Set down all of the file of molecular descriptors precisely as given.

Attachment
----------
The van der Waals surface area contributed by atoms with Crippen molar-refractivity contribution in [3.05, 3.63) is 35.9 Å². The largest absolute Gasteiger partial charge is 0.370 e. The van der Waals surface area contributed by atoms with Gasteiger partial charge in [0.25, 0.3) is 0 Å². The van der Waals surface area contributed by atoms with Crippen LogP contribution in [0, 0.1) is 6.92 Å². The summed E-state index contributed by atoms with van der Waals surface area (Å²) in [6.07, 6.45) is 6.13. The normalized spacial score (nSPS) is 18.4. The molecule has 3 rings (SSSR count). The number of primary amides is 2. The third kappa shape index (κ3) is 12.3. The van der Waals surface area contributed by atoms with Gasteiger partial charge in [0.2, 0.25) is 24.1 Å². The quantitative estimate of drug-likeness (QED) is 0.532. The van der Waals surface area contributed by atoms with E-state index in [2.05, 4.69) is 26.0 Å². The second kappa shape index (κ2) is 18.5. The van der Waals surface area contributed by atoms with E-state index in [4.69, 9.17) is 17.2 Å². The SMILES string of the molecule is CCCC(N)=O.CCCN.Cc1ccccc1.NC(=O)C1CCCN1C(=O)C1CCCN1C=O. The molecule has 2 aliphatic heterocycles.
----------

The van der Waals surface area contributed by atoms with Crippen molar-refractivity contribution in [3.05, 3.63) is 35.9 Å². The largest absolute Gasteiger partial charge is 0.370 e. The van der Waals surface area contributed by atoms with Gasteiger partial charge in [0.25, 0.3) is 0 Å². The van der Waals surface area contributed by atoms with Crippen LogP contribution in [0, 0.1) is 6.92 Å². The summed E-state index contributed by atoms with van der Waals surface area (Å²) in [6.07, 6.45) is 6.13. The normalized spacial score (nSPS) is 18.4. The molecule has 3 rings (SSSR count). The number of primary amides is 2. The third kappa shape index (κ3) is 12.3. The van der Waals surface area contributed by atoms with Gasteiger partial charge in [0.2, 0.25) is 24.1 Å². The quantitative estimate of drug-likeness (QED) is 0.532. The van der Waals surface area contributed by atoms with E-state index in [2.05, 4.69) is 26.0 Å². The second kappa shape index (κ2) is 18.5. The van der Waals surface area contributed by atoms with E-state index in [4.69, 9.17) is 17.2 Å². The SMILES string of the molecule is CCCC(N)=O.CCCN.Cc1ccccc1.NC(=O)C1CCCN1C(=O)C1CCCN1C=O. The molecule has 2 aliphatic heterocycles.